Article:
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Massachusetts Water Resources Authority



July 18, 2017

June 27, 2017


Ria Convery
(617) 788-11105,

Chestnut Hill Reservoir Algae Bloom

Update July 18, 2017

Since the cyanobacteria (or “Blue Green Algae”) bloom was detected by MWRA staff on June 26,th we have performed numerous tests on the water and communicated with our partners at Department of Environmental Protection and Department of Public Health. Since initial test results were above thresholds for water contact, we installed the signs around the reservoir warning of the ongoing cyanobacteria bloom. Recent test results have shown the bloom has subsided and the algae cell counts are now well below the thresholds. Therefore, the signs have now come down. Additionally, even better news is that testing by independent laboratories over the last two weeks has shown that the toxins associated with these algae were never detected.

What’s next? We had MWRA and consultant teams on the reservoir yesterday to collect more water and sediment samples, and also to perform an invasive plant survey. In the water samples, we are especially interested in the nutrient phosphorus which is the major nutrient in algae blooms. If we find that the phosphorus is high, we will consider performing an alum treatment as was done in 2015 following a smaller algae bloom. As I noted previously, alum is a common drinking water treatment chemical. In an open water situation such as a reservoir treatment, the alum strips the phosphorus from the water and binds it in the sediment, making it unavailable for the algae. An alum treatment could be done within the next two weeks if necessary.

 We are also looking into the sources of nutrients at the reservoir, such as the local Canada geese population. On any given day, 50 to 100 geese can be seen in and around the reservoir. A simple walking inspection along the reservoir perimeter path shows large amounts of goose droppings, which are known to be high in phosphorus and other nutrients. I should also point out that there is no other major source of nutrients getting into the reservoir. The reservoir has a very small tributary area with no storm drains or road run-off getting into the water. We have discussed control options with our partners at DCR: this is still developing. One short-term action is the installation of signs about the geese issues and warnings against feeding them. You will likely see these go up soon.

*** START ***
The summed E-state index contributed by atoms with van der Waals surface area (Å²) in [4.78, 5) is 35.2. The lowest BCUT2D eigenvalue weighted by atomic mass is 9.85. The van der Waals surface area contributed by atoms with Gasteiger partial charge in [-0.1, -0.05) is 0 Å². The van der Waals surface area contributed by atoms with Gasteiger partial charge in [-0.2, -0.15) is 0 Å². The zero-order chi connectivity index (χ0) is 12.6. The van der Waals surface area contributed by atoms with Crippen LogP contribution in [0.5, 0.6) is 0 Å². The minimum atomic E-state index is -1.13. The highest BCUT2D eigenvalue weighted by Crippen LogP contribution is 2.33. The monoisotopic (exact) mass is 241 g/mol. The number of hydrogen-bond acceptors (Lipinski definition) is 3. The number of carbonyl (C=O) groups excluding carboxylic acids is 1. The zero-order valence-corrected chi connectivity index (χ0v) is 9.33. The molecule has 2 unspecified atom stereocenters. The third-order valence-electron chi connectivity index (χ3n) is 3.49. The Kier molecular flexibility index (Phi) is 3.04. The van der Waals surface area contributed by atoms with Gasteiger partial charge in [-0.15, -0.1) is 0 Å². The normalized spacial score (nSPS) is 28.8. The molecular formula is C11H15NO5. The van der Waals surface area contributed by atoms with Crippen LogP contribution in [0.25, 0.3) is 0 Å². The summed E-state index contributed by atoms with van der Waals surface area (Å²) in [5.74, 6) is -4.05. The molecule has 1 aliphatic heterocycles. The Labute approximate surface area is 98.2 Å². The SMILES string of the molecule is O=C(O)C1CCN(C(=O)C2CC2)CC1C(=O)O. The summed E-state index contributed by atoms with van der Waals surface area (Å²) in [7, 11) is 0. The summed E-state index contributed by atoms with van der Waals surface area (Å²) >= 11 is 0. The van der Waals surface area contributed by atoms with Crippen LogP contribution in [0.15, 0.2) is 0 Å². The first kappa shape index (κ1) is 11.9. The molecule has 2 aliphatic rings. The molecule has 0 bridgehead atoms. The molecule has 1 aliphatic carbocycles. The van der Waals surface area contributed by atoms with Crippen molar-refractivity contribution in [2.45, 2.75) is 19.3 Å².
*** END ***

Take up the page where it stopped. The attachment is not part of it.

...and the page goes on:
As for the invasive plants, since we did not do our usual 10-foot winter drawdown due to last year’s drought, it’s likely that the Eurasian milfoil has increased to a level where we will need to perform a harvest operation later this summer. Now that the drought is over, we will plan to return to our winter drawdown starting in November to naturally control the invasive plants.

Update June 30, 2017, 9:30 AM

An algae bloom is ongoing at the Chestnut Hill Reservoir. This reservoir is part of MWRA’s back-up, emergency water supply and is not in use.
Testing has identified the algae as cyanobacteria. No toxins have been detected.
However, this type of algae could turn toxic. After discussion with Massachusetts Department of Public Health, we have posted the reservoir with signs saying: "No fishing, no swimming, keep animals away and rinse after contact with the water, as a precautionary measure. These activities are already prohibited because this is a back-up, emergency water supply."
Cynobacteria has been appearing in other locations throughout the state including nearby in the Charles River Basin, Mystic River and Jamaica Pond.  
We will continue to monitor the algae bloom and will post updates on our web site as warranted.

June 27, 2017

You may have noticed that a reservoir-wide algae bloom is underway that has turned the Chestnut Hill Reservoir green and is giving off a faint musty smell. MWRA has taken water quality samples that are being analyzed at the lab. This is an emergency back-up reservoir and is not part of the active water supply system.


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Updated July 18, 2017